Most seniors with long-term care needs rely on their family and friends to provide assistance, and a great majority of them rely on women, usually their adult daughters. Although the proportion of men (sons) is steadily increasing, women constitute the majority of caregivers.
What are the consequences of this gender gap?
Why Are Women Caregivers?
Research shows an estimated 66 percent of caregivers are female. Although men also provide assistance, female caregivers may spend as much as 50 percent more time providing care than male caregivers.
Darby J. Morhardt, a Research Associate Professor at Northwestern University, studied the motivations behind why women provide care. She posits that a complex mix of expectation and obligation combined with love and gratitude propel women toward this work.
For example, women express a greater sense of responsibility toward family members. Although some studies suggest that male caregivers are also driven by a similar sense of commitment and family responsibility, women are further motivated by their concern about the emotional well-being of people for whom they provide care.
These attitudes and attachments lead women to devote greater time to caregiving compared to men, serving not only as caregiver but also as hands-on health provider, care manager, friend, companion, surrogate decision-maker, and advocate.
Where Does All This Time Come From?
In a review of the evidence, Morhardt found that the gender gap in caregiving stems from the gender gap in the workforce. Because of the gendered nature of paid work, “Women are less likely to be employed outside the home, and women’s work roles are viewed as home-centered and reflect a greater sense of family obligation,” she writes.
Other research shows that the market value of the informal care that women provide ranges from $148 billion to $188 billion annually.
Yet estimates indicate that some 20 percent of all female workers in the United States are family caregivers. The time these women have to take out of the workforce for caregiving leads to lost wages from reduced work hours, family leave, or early retirement.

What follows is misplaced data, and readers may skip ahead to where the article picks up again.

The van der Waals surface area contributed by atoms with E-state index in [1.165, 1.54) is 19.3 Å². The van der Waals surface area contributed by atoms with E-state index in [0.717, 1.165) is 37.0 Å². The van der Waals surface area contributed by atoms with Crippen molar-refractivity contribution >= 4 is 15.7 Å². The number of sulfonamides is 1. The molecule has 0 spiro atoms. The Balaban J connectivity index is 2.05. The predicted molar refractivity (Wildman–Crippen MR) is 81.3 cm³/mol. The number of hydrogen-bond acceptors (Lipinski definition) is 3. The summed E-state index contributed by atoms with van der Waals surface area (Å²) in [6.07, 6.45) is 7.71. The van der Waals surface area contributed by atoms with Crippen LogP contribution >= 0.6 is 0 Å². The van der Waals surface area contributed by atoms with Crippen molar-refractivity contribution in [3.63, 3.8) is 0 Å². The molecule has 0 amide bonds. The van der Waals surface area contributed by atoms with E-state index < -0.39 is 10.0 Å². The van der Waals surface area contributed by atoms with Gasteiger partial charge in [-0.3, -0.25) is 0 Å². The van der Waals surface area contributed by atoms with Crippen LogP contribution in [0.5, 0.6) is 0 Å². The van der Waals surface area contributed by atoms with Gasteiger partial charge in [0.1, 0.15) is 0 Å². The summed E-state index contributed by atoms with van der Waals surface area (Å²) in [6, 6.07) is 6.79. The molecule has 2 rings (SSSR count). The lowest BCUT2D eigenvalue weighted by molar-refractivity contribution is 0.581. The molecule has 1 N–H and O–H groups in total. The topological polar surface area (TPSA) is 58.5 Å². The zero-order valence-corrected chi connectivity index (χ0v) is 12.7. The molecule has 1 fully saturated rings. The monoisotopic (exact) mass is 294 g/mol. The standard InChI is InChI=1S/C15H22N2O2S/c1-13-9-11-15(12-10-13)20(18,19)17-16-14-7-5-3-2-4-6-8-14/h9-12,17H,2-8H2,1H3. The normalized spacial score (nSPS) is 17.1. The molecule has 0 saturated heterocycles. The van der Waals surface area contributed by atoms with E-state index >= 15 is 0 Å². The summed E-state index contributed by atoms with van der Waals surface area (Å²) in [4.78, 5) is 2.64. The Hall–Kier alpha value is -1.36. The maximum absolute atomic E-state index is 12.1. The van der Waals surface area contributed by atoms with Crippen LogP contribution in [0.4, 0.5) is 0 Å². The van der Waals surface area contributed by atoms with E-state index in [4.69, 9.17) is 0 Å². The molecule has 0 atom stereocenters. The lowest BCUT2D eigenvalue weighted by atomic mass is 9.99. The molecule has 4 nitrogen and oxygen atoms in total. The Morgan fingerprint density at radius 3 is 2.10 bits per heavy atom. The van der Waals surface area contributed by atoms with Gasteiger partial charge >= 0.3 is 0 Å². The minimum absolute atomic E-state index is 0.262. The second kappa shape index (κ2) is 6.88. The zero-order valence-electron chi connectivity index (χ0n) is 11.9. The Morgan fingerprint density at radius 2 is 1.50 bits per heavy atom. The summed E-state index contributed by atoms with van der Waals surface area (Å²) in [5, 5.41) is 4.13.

One national study on women and caregiving highlighted the conflicting demands of work and eldercare. The study found that:
- 33% of working women decreased work hours
- 29% passed up a job promotion, training, or assignment
- 22% took a leave of absence
- 20% switched from full-time to part-time employment
- 16% quit their jobs
- 13% retired early
But the toll that caregiving takes is not just financial.
What Are the Consequences?
Men may be sharing in caregiving tasks more than in the past, but females still shoulder the major burden of care. Research shows that female caregivers experience greater role strain and role conflict than male caregivers.
Role strain occurs when someone is unable to meet the expectations and obligations of multiple roles. They might feel role overload when competing demands overwhelm their ability to carry out the role, or they might feel trapped in their role, which is referred to as role captivity. Role conflict occurs when someone has difficulties fulfilling the caregiver role and experiences negative consequences from this role.
For example, women who care for their parents are twice as likely to suffer from depressive or anxious symptoms as noncaregivers and are less likely to have their own health needs met:
- 25% rated their own health as fair or poor
- 54% had one or more chronic health conditions
- 51% exhibited depressive symptoms
- 16% were twice as likely in the past year not to get needed medical care
What Should Be Done?
Support services such as information, assistance, counseling, respite, home modifications or assistive devices, support groups and family counseling can make a real difference in the day-to-day lives of caregivers.
As women’s participation in the workforce continues to grow, employers should implement workplace support programs to mitigate the impact that caregiving can have on workers.
Morhardt also points out that a majority of the studies carried out have been among women, to paint a clearer picture of caregivers of the elderly, researchers need to focus on the experience of male caregivers.
“If gender differences are significant,” she writes, “this has major implications for the development of gender-specific caregiver interventions and social policy recommendations to improve the experience of female caregivers.”
As you experience caregiving with the men and women in your life, conflicts might arise due to the gender gap. For more tips about navigating adult sibling relationships, download Brothers and Sisters, a guide to resolving sibling conflict when making assisted living decisions.